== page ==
Running Railo from any directory in Windows 7

Running Railo from any directory in Windows 7

Yesterday I posted a question on the Railo mailing list to find out if anyone had ever made a shell script / batch file that would spawn Railo contexts based on your current directory.

For instance:

$ cd /path/to/sites_folder/ 
$ mkdir my_new_site 
$ cd my_new_site 
$ railo new

Mark Drew responded almost immediately with some suggestions but nothing bullet proof at first.

Then, a few hours later… He posted a full solution and it works brilliantly. His instructions applied to Mac OS X but they almost directly translate to Windows 7, but if you don’t feel like translating… here is it!


Download and Extract Railo Express

To get started, download Railo Express.

I recommend downloading the version with JRE for the quickest and smoothest setup. Also, keep in mind which version you’re downloading.

The current download page offers BETA first, and if you scroll down you will see Railo versions. In the Adobe world, this translates to (fairly smoothly): Railo 3.3.4 ~= CF9, and Railo 4.0.0 ~= CF10.

Extract the contents of the zip file to C:\Railo to keep things as clean and simple as possible.

If you desire to be able to spawn multiple versions of Railo based on a given folder, I suggest you name it Railo3 and Railo4 respectively and ensure all of your paths in all of the steps matches this folder name.

Setup the .bat script

Now, navigate to the C:\Railo directory and copy/paste the file start.bat which should give you a Copy of start.bat file.

Rename that file to railo_init.bat.

Right click on railo_init.bat and click Edit, or Open With > Your Favorite Editor.

The contents of this file should look like this, give or take your path names based on your preference.

set currpath=%CD%
cd %~dp0
java -DSTOP.PORT=8887 -DSTOP.KEY=railo -Xms256M  -Xmx512M -jar l
ib/start.jar -Drespath=%CURRPATH%

Save (CTRL+S) the railo_init.bat and you may close it now.

Modify the railo.xml context

Open up C:\Railo\contexts\railo.xml with your favorite text / markup editor. Notice the commented out line and the new version of that line directly below it.

<?xml version="1.0"  encoding="ISO-8859-1"?>
<!DOCTYPE Configure PUBLIC "-//Jetty//Configure//EN" "">
<Configure class="org.eclipse.jetty.webapp.WebAppContext">
    <Set name="contextPath">/</Set>
    <Set name="resourceBase"><SystemProperty name="jetty.home" default="."/>/webroot/</Set>
    <Set name="resourceBase"><SystemProperty name="respath" default="."/>/</Set>
    <Set name="defaultsDescriptor"><SystemProperty name="jetty.home" default="."/>/etc/webdefault.xml</Set>

Now save railo.xml and close it.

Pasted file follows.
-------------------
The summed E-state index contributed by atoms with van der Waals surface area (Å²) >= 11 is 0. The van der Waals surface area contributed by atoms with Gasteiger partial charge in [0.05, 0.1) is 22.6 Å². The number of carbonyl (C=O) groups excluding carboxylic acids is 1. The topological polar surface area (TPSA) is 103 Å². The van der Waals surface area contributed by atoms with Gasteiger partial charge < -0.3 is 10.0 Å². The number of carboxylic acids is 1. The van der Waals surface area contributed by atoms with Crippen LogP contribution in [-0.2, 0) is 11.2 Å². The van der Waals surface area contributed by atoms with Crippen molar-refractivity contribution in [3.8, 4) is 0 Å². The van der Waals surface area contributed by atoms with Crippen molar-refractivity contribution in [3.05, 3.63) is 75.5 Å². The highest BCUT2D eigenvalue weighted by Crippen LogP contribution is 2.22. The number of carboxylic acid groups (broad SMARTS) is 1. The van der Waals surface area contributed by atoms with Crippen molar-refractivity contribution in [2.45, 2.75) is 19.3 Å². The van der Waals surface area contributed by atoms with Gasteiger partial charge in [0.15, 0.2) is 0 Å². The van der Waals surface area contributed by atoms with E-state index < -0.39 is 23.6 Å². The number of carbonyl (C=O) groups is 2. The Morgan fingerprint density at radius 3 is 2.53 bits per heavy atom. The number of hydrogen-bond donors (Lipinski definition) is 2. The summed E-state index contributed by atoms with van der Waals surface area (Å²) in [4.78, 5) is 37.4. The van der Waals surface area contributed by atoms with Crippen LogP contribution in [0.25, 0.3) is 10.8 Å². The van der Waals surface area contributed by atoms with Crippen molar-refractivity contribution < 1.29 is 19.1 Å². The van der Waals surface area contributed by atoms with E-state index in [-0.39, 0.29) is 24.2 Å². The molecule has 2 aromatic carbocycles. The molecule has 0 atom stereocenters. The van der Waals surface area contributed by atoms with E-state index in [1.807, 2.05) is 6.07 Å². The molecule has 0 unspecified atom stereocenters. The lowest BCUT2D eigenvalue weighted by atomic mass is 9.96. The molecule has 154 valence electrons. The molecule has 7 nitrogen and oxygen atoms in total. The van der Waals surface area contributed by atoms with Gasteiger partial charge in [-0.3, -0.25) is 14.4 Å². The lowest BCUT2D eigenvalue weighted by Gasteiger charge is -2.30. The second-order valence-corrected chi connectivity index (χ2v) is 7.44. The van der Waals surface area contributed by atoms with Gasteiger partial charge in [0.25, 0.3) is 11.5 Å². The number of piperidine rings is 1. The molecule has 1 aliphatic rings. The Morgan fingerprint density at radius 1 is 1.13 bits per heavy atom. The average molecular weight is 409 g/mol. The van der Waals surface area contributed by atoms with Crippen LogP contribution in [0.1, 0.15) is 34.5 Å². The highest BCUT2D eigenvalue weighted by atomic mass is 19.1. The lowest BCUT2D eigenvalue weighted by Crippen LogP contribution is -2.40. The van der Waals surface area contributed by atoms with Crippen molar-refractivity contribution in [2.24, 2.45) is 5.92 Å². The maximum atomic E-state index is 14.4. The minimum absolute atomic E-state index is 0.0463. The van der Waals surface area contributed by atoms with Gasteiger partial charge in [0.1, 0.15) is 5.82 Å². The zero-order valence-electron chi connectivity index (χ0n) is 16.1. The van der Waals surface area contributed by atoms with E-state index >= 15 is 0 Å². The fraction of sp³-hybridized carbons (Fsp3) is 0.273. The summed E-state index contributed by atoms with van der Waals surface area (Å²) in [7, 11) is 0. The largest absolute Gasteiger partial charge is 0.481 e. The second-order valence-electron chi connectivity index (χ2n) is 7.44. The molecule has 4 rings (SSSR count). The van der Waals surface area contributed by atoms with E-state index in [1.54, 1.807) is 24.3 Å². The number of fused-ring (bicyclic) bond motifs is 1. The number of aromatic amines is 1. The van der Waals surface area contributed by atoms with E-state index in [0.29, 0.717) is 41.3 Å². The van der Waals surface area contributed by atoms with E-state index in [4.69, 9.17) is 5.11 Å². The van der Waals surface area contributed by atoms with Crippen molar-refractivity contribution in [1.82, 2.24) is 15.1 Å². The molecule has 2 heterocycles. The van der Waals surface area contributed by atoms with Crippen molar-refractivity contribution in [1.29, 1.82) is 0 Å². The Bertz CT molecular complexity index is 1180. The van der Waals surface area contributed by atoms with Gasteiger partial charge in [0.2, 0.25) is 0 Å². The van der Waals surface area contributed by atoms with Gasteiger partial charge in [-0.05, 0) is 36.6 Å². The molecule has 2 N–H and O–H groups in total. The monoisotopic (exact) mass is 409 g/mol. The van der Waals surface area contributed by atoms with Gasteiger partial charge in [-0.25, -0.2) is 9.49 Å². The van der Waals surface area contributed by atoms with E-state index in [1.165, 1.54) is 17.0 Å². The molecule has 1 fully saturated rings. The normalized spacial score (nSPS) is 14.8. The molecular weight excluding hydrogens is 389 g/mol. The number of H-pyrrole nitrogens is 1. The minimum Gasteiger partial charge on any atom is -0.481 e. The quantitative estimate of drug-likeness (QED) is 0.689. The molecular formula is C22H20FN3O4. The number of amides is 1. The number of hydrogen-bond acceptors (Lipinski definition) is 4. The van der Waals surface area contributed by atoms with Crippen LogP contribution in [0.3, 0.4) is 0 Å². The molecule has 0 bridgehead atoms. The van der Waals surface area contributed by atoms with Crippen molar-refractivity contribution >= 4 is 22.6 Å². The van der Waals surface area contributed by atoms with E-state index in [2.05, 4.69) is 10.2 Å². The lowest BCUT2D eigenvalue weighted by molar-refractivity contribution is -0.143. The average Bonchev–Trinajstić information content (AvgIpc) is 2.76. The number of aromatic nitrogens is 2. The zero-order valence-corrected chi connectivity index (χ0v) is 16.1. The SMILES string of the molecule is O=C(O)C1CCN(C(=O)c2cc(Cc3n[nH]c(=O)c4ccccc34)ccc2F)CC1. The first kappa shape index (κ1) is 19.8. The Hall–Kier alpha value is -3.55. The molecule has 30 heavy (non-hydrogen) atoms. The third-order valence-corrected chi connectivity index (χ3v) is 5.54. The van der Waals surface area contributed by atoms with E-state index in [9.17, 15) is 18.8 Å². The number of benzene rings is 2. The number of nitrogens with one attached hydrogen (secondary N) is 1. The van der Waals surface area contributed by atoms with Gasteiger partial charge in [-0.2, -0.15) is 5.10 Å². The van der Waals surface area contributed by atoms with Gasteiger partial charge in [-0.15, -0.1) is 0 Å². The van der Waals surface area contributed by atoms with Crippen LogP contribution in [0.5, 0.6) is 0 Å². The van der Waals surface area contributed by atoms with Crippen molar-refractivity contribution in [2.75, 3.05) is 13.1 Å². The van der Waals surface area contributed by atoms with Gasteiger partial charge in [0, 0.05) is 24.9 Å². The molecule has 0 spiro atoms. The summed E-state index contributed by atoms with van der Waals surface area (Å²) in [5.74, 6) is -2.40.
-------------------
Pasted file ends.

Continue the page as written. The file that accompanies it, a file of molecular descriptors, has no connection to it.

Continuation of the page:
Update your PATH System Variable

Click Start Orb >

start menu

Right-click Computer > Select Properties from the menu.

Context Menu

Now click Advanced system settings.

advanced system settings

On the Advanced tab, click Environment Variables button.

environment variables button

Under System variables, scroll down to Path, select it and click Edit

Path variables

Now, move your cursor to the end of the Variable value: field, and make yours look like below. Type ;C:\Railo;

editing path variable

Now, click Ok a million times until you’re closed out of all of these windows.

Initialize your first web app directory.

Open up a fresh Windows Console by clicking Start Orb and typing cmd. (NOTE: You may want to right click on cmd and click Run As Administrator if for some reason you run into permissions issues)

Start by typing cd C:\path_to_your_sites_root\ replacing the obvious with your actual sites root folder where you house your web projects.

cd C:\path_to_your_sites\ mkdir my_new_site cd my_new_site railo_init

This should now start copying required files over to your my_new_site directory and start a web server listening on http://localhost:8888/. If you browse to that in your browser, you should be presented with your my_new_site empty directory.

You may now proceed to add your favorite CFML framework or add an index.cfm to get started.

For all future apps, all you have to do is open up a console, type those commands, and it will setup a new Railo context running in that folder. Awesome!


If you have any problems or issues with this solution, please feel free to let me know, or post them to the Railo Google Groups

Future enhancements

I’m currently working on a CFWheels Framework tool written in Node.js that will enhance this process by generating a CFWheels application with my new Asset Pipeline plugin built in.

How to do this in Mac OS X

Here is Mark Drew’s post on his blog with detailed instructions on the Mac OS X implementation: Running Railo from any directory on Mac OS X

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